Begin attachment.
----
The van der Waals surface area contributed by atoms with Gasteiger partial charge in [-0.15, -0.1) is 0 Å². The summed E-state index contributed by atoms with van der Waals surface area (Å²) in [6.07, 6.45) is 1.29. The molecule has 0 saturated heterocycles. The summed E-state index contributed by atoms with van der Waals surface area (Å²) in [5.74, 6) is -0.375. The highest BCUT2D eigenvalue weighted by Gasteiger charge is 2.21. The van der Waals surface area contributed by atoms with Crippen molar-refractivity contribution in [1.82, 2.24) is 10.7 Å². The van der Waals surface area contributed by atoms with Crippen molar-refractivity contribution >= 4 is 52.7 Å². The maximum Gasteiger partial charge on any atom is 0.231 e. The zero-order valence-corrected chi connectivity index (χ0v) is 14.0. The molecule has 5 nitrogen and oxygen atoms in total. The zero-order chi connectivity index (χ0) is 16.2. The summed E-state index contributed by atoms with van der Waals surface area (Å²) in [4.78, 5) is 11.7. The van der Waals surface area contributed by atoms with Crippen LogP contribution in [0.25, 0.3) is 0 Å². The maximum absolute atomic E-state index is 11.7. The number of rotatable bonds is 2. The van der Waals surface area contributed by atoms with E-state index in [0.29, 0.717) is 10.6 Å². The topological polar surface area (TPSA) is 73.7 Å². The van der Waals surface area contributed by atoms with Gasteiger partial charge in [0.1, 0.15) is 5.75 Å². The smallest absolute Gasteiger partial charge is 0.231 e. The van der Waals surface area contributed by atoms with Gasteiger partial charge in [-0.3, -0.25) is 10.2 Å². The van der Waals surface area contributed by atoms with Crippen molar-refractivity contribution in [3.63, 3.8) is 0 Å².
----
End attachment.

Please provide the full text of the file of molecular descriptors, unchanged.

The van der Waals surface area contributed by atoms with Gasteiger partial charge in [-0.15, -0.1) is 0 Å². The summed E-state index contributed by atoms with van der Waals surface area (Å²) in [6.07, 6.45) is 1.29. The molecule has 0 saturated heterocycles. The summed E-state index contributed by atoms with van der Waals surface area (Å²) in [5.74, 6) is -0.375. The highest BCUT2D eigenvalue weighted by Gasteiger charge is 2.21. The van der Waals surface area contributed by atoms with Crippen molar-refractivity contribution in [1.82, 2.24) is 10.7 Å². The van der Waals surface area contributed by atoms with Crippen molar-refractivity contribution >= 4 is 52.7 Å². The maximum Gasteiger partial charge on any atom is 0.231 e. The zero-order valence-corrected chi connectivity index (χ0v) is 14.0. The molecule has 5 nitrogen and oxygen atoms in total. The zero-order chi connectivity index (χ0) is 16.2. The summed E-state index contributed by atoms with van der Waals surface area (Å²) in [4.78, 5) is 11.7. The van der Waals surface area contributed by atoms with Crippen LogP contribution in [0.25, 0.3) is 0 Å². The maximum absolute atomic E-state index is 11.7. The number of rotatable bonds is 2. The van der Waals surface area contributed by atoms with E-state index in [0.29, 0.717) is 10.6 Å². The topological polar surface area (TPSA) is 73.7 Å². The van der Waals surface area contributed by atoms with Gasteiger partial charge in [0.1, 0.15) is 5.75 Å². The smallest absolute Gasteiger partial charge is 0.231 e. The van der Waals surface area contributed by atoms with Gasteiger partial charge in [-0.3, -0.25) is 10.2 Å². The van der Waals surface area contributed by atoms with Crippen molar-refractivity contribution in [3.63, 3.8) is 0 Å².